Jayne Giese
JRNM 151

“It is better that I share my story.  I don’t want anyone to feel alone,” said Whitney Hamlin who is a 25-year-old LCCC nursing student who struggles to break down the wall she has created in order to protect herself from ever being hurt again.  Hamlin has had more than her fair share of emotionally abusive relationships in her life.

After getting out of one bad relationship Hamlin would unknowingly continue the same toxic cycle over and over again.

“I have had three serious and really toxic relationships.  I started to associate love with abuse after being in a five-year relationship that was nothing but me being used and emotionally abused,” Hamlin said.   

The emotional abuse Hamlin experienced in all three relationships were similar to each other.  Hamlin said that each one of her ex’s would use her for money and feed negative thoughts into her head.  By using her insecurities against her, they would make her feel worthless. 

 Hamlin was constantly being cheated on, being put down with words, and falling into credit card debt from her ex’s.  “I finally decided that enough was enough.  I don’t have to stay in these relationships.  I know I deserve better, but I gravitate towards emotional abuse,” Hamlin said.

“I am at a point in my life where I am really numb from everything that has happened to me.  I will continue to move forward, but it is hard,” said Hamlin.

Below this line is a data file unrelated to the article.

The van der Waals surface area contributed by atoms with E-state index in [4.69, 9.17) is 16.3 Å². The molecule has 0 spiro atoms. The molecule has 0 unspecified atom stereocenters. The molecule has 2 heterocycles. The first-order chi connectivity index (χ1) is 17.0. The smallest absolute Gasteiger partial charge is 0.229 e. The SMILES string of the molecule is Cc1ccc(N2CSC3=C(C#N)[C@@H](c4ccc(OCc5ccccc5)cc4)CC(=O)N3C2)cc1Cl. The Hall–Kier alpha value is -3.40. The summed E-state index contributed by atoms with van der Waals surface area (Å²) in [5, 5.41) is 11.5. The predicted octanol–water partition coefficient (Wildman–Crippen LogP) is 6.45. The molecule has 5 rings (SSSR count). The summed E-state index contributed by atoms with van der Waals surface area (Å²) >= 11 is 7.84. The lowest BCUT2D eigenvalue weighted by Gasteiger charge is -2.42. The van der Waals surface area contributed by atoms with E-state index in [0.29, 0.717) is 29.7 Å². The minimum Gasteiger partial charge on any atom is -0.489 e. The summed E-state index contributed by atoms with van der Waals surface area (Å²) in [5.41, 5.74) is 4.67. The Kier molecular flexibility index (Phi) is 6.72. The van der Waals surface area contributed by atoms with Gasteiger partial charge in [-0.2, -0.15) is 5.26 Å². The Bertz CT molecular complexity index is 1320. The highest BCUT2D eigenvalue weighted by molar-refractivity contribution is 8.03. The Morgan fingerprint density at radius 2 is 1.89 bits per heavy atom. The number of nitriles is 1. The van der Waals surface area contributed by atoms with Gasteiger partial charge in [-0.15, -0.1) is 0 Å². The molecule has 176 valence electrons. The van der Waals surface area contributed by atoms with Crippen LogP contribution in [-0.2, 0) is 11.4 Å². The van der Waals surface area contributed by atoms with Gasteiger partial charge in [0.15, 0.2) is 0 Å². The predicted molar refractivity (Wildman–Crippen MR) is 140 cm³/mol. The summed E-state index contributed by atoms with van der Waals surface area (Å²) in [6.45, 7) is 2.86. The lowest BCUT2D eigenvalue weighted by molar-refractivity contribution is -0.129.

Warning signs

There are many warning signs to look out for in an emotionally abusive relationship, according to PsychologyToday.com.  The signs include constant criticism, insults, punishment and threats of punishment, isolating them from friends and family, and never accepting blame for anything.  

“Emotional abuse is a painful and serious pattern of abuse in which the primary effort is to control someone by playing with their emotions,” according to PsychologyToday.com. 

 Virginia Beckman, president of Lorain county Safe Harbor/Genesis House, wants men and women to know that emotional abuse is treated the same as physical abuse.  “We provide safe shelters for women and men who want to escape an abusive household.  Most of the victims suffer from both physical and mental abuse, but it is the mental abuse that always has the lasting impact on people.

People become scared emotionally from the mental abuse, and becomes hard for them to cope,” Beckman said.  

For any additional information regarding emotional abuse or to get help from an abusive relationship, call Genesis House at (440) 323-3400. 

What do victims say?

– Fear — Fear is the number one reason victims stay.  The victims are afraid of what will happen.

– Shame — The victim is embarrassed to tell anyone. 

– Love — The victim feels love for their abusive partner.  They only want the abuse to stop not the relationship.

– Lack of money/resources — victim may be financially dependent on their abusive partner. Without money, access to resources or even a place to go, it can seem impossible for them to leave the relationship. 

– Disability — When someone is physically dependent on their abusive partner, they can feel that their well-being is connected to the relationship.

– Cultural/Religious Reasons: Traditional gender roles supported by someone’s culture or religion may influence them to stay rather than end the relationship for fear of bringing shame upon their family.

(The National Domestic Violence Hotline: 1-800-799-7233)